Experienced framers Barry Stahl and Bob Clayton built Big Picture Framing from scratch in 2000, holding meetings around an old card table as construction roared around them. Today, framers at 15 area locations craft custom frames to display artwork, photographs, and record sleeves, and shadow boxes protect three-dimensional items such as ballet slippers, macaroni art, or a swarm of wasps. Patrons can dictate all design choices, choosing from metal and wooden frames in a multitude of colors and styles, or ask for recommendations from one of Big Picture Framing's resident experts. Big Picture Framing also stocks pre-framed art, prints, and posters to spruce up bare-walled homes or a drab doghouse.
Lapels Dry Cleaning's professional staff purifies prized fabrics with environmentally friendly practices that have earned the cleaners certification as an EnviroStars business. Prices vary from location to location, but customers can drop off sullied sweaters ($6.25+), pants ($6.35+), two-piece suits ($13.45+), or down comforters ($30+) for a cleansing encounter with an odorless, nontoxic solvent. As a further commitment to eco-friendly commerce, Lapels recycles all hangers and bags, and uses only low-energy LED signage rather than coal-powered billboards or easily weaponized nuclear marquees.
Ali Mohammad and Nadeem Mazen never got the memo that it was dangerous to play with lasers; they’re willing to carve intricate graphics into almost anything, including the 215 loaves of bread it took to animate the autumnal music video for OK Go’s “Last Leaf.” Now, from their shop—whose sign warns passersby that “it’s the future in here”—they etch equally creative messages and images into the gadgets and gewgaws of their clientele. Laptops, iPhones, and other electronics take on customization, as well as items stocked by the shop itself, from metal business cards to pint glasses and hardwood planks awaiting to become personalized kindling. The showcase demonstrates their expertise with pictures of previous projects, such as a guitar body carved with an elaborate swan and a kitchen knife inscribed with an ominous message.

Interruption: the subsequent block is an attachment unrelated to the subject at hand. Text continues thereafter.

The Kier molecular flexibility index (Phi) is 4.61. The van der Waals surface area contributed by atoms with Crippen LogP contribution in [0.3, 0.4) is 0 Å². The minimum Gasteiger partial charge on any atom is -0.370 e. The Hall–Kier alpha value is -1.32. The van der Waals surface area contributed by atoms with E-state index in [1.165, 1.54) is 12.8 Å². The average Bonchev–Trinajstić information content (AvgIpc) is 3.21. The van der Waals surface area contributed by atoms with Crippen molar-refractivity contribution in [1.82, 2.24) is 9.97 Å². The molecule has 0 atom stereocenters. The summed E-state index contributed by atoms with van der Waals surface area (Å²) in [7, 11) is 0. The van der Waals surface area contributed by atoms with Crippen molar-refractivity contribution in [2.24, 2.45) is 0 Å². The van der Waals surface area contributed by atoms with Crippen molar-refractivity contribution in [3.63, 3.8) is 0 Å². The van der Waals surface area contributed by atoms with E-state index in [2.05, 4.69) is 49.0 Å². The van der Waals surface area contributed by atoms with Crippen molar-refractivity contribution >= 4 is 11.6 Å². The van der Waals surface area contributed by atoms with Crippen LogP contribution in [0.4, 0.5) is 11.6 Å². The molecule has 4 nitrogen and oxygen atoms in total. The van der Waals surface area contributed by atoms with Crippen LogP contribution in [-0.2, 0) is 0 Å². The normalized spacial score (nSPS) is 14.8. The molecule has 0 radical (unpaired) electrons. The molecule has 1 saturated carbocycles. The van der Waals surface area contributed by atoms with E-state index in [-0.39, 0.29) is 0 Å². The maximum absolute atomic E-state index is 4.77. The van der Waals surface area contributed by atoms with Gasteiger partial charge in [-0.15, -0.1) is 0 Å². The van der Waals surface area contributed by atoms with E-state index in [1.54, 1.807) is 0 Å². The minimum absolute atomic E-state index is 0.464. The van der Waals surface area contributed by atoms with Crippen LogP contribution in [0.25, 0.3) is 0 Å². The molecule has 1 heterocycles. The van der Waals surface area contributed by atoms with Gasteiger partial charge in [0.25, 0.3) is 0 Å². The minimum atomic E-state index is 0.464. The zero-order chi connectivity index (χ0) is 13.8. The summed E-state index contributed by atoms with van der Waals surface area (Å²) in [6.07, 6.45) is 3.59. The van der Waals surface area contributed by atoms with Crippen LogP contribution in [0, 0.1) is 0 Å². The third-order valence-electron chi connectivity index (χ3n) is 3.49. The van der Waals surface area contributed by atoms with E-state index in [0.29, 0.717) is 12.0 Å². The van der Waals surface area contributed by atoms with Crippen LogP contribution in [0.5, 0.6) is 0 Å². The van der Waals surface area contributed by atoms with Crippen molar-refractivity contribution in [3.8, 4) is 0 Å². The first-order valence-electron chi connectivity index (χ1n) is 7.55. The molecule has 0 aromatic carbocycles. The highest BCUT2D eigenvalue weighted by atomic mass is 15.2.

It isn’t Christmas until you hang the poinsettia above the door as a clever ploy to baffle guests and kiss them while they’re distracted. With today’s deal, score an 8-inch holiday poinsettia for $17 (a $31.88 value), plus a 20% discount on same-day additional purchases at Coady Florist. You can purchase up to five Groupons, putting enough plants in your pocket to spread to family and friends with a prowess unseen since the legendary Bonnie Poinsettia Seed. The percentage off doesn’t compound with each successive Groupon, so give up on those sugarplum visions of 100% off.
A Harvard Square fixture for more than 50 years, Dickson Brothers equips crafty carpenters and handy homeowners with home-improvement supplies to help execute DIY restorations. Create family-room frescoes with California and Pratt & Lambert paints ($36.99/gallon), using tidy tools such as brooms ($5.69), irons ($17.99), and vacuums ($69.99) as inspiration. Illuminate lavish living spaces with lava lamps ($17.99) while brand-new teakettles ($20.99) warm up human interiors.
The brand American Apparel, which recently celebrated its 10-year anniversary, conjures up images of stylish and well-fitting fashion basics. It also likely brings to mind sassy advertisements featuring long-haired beauties in natural makeup posing in skin-bearing bodysuits and loungewear.
But what many don't know about the brand?despite its name and the slice of apple pie that comes with every purchase?is that all of its clothes are made in America. Everything from sewing and cutting to accounting and marketing happens in one building in downtown Los Angeles, and the rest occurs within a 30-mile radius. Not only that, every slim-fitting pair of pants, spandex bodysuit, and v-neck T-shirt is made in a sweatshop-free environment.
Plus, keeping everything in house means the company eliminates unnecessary and wasteful factors, such as shipping fuel and packing materials, as well as provides jobs to Angelenos, instead of outsourcing them.